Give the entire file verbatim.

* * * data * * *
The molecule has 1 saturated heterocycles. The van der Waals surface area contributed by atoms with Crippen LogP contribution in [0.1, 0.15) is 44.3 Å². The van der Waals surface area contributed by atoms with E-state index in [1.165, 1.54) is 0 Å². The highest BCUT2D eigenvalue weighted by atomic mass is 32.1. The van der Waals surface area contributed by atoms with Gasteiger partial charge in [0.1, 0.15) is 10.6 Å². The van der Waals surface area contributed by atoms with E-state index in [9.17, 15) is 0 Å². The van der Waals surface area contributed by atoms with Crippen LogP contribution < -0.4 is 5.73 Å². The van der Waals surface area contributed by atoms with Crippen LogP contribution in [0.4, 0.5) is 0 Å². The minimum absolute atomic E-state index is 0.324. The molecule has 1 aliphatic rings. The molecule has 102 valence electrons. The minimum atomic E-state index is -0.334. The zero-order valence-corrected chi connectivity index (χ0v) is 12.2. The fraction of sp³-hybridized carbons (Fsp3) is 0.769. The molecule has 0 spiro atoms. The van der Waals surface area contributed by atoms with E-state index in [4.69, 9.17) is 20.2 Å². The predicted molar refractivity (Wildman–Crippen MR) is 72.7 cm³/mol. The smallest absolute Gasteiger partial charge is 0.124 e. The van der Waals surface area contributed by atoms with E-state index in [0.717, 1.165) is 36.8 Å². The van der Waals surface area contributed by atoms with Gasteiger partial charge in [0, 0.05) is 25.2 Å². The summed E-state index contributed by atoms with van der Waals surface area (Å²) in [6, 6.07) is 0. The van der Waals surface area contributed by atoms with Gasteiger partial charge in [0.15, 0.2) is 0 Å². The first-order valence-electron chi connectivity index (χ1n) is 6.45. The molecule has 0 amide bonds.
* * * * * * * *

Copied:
The molecule has 1 saturated heterocycles. The van der Waals surface area contributed by atoms with Crippen LogP contribution in [0.1, 0.15) is 44.3 Å². The van der Waals surface area contributed by atoms with E-state index in [1.165, 1.54) is 0 Å². The highest BCUT2D eigenvalue weighted by atomic mass is 32.1. The van der Waals surface area contributed by atoms with Gasteiger partial charge in [0.1, 0.15) is 10.6 Å². The van der Waals surface area contributed by atoms with E-state index in [9.17, 15) is 0 Å². The van der Waals surface area contributed by atoms with Crippen LogP contribution < -0.4 is 5.73 Å². The van der Waals surface area contributed by atoms with Crippen LogP contribution in [0.4, 0.5) is 0 Å². The minimum absolute atomic E-state index is 0.324. The molecule has 1 aliphatic rings. The molecule has 102 valence electrons. The minimum atomic E-state index is -0.334. The zero-order valence-corrected chi connectivity index (χ0v) is 12.2. The fraction of sp³-hybridized carbons (Fsp3) is 0.769. The molecule has 0 spiro atoms. The van der Waals surface area contributed by atoms with E-state index in [4.69, 9.17) is 20.2 Å². The predicted molar refractivity (Wildman–Crippen MR) is 72.7 cm³/mol. The smallest absolute Gasteiger partial charge is 0.124 e. The van der Waals surface area contributed by atoms with E-state index in [0.717, 1.165) is 36.8 Å². The van der Waals surface area contributed by atoms with Gasteiger partial charge in [0, 0.05) is 25.2 Å². The summed E-state index contributed by atoms with van der Waals surface area (Å²) in [6, 6.07) is 0. The van der Waals surface area contributed by atoms with Gasteiger partial charge in [0.15, 0.2) is 0 Å². The first-order valence-electron chi connectivity index (χ1n) is 6.45. The molecule has 0 amide bonds.